Airing around the time of the 40th anniversary of Star Wars, episode 1 or season 8 asked IS THE FORCE WITH US? This episode explored new research that is beginning to reveal a hidden force in the universe – one that penetrates space with trillions of invisible connections, instantly linking every place in our world and joining our future with our past.
The film crew came to Department of Physics for a full day in June 2016 to interview Professor Steinberg and film his lab in the basement. Pictures from shoot can be seen below.
We asked Professor Steinberg questions about this episode and the experience of filming it.
What was your contribution to this episode?
Much of the episode focuses on entanglement and quantum uncertainty, and in the segment I participated in, they wanted to talk about “trajectories” in quantum mechanics. This was based on some experiments we had done on David Bohm’s interpretation of QM, and in particular a recent one on what are sometimes known as “surrealistic” trajectories.
Did you use your research to explain the keys concepts of the episode?
For a segment which lasts maybe 6 minutes, it was impressive to see how much time and effort went into it. The producer who contacted me, Adam Feinstein, exchanged many emails with me and we had a few hour-long phone calls, in which he asked questions about physics and I tried to explain to him as much as I could about entanglement, weak measurement, Bohmian trajectories, and our experiments. But in the end, they had a pretty good idea of which aspect of the physics they wanted to cover, even if it wouldn’t have been my first choice. They tried to come up with a variety of visual analogies to give viewers a sense of the physics, and I spent a lot of time critiquing them and offering other options, and the resulting spirit of compromise left us with weather reports and umbrellas and cars with entangled turn signals… Earlier there had been some talk of interesting scenarios for trying to convey the concept of “monogamy of entanglement,” but they must have decided that all of the metaphors we found quickly turned too risqué for an American audience, so that went the way of the dodo.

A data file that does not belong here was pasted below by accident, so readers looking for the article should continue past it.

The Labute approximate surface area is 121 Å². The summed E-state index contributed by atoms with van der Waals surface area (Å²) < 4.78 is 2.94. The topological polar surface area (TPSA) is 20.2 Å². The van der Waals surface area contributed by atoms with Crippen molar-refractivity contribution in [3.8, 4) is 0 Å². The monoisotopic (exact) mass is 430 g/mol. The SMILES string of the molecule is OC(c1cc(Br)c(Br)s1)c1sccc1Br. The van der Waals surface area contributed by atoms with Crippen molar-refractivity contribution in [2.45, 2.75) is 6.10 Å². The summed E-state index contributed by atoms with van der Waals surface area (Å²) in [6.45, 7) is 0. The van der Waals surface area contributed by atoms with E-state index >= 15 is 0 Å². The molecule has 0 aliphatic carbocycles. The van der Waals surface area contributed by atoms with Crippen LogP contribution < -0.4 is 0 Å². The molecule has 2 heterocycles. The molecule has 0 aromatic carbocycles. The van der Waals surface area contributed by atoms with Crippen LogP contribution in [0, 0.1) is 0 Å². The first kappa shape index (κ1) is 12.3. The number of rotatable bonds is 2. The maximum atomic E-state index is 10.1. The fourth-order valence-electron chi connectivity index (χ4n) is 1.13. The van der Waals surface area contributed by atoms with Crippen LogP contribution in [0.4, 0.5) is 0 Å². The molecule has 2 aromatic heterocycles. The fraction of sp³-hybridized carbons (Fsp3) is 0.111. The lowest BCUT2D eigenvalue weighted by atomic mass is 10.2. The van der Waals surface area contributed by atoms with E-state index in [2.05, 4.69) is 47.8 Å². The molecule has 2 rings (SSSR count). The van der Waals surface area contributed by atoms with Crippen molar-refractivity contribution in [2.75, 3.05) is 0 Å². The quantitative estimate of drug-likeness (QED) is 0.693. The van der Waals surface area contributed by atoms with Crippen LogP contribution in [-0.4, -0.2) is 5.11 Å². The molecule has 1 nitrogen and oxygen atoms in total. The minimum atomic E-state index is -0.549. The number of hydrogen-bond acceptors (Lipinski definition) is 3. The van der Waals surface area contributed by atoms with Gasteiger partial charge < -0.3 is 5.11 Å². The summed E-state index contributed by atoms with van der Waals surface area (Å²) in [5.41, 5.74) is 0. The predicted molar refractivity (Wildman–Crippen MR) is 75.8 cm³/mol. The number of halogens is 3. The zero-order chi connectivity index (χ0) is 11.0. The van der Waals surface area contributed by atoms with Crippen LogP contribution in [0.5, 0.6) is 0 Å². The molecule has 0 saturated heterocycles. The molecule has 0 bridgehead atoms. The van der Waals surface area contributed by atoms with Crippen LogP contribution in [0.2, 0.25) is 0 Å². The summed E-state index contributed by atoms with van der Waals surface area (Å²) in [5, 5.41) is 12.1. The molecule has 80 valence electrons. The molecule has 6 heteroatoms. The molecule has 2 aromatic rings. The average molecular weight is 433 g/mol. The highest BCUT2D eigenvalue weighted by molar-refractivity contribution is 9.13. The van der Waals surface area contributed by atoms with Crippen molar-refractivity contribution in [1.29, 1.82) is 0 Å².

In the end, a crew of 4 or 5 of them showed up with a rough “script,” and we spent about 10 hours filming, in an office in Burton tower, in and around our labs in the basement, and finally out on the street in the Annex, where at the last minute someone in California had managed to arrange to have a church let us film in their parking lot. (I think we spent about 2 hours filming in the labs, and they probably used about 10 seconds of that footage. If I look bored and fidgety while standing between two parked cars, it’s because we spent over an hour filming even that segment, having to redo it each time a cloud passed by and they decided the lighting wouldn’t match a previous take, or a parishioner showed up to get their car.) Although they had their own ideas about what they wanted to discuss (unfortunately for scientific accuracy, they were very attached to celebrating Star Wars’s anniversary by referring to “The Force” at every possible occasion), and I couldn’t entirely control the scientific story, they did their best to understand the concepts before writing their script and then correct anything I thought was too glaring. After the filming, they sent me a script for Morgan Freeman’s voiceover, and again, added or subtracted things when I insisted that it was absolutely essential. And then no, I didn’t get to meet him, but I was happy enough to hear he at least pronounced my name right!
Was filming a show like this fun?
It was a fun thing to do once, despite how much time it took! I really hope that even if a show like this can’t teach anyone physics, it can at least do its part to keep getting people excited about some of the concepts. I think of the remarks one of our Welsh lecturers this year made about the influence on him of The Dancing Wu Li Masters, and my similar experience as a kid reading The Tao of Physics, and remember that while scientific accuracy has its place, so does a light-hearted attempt to just engage people’s interest.
The preview can be seen here on Crave Tv:
If you subscribe to
the Science Channel, you can watch the full episode here: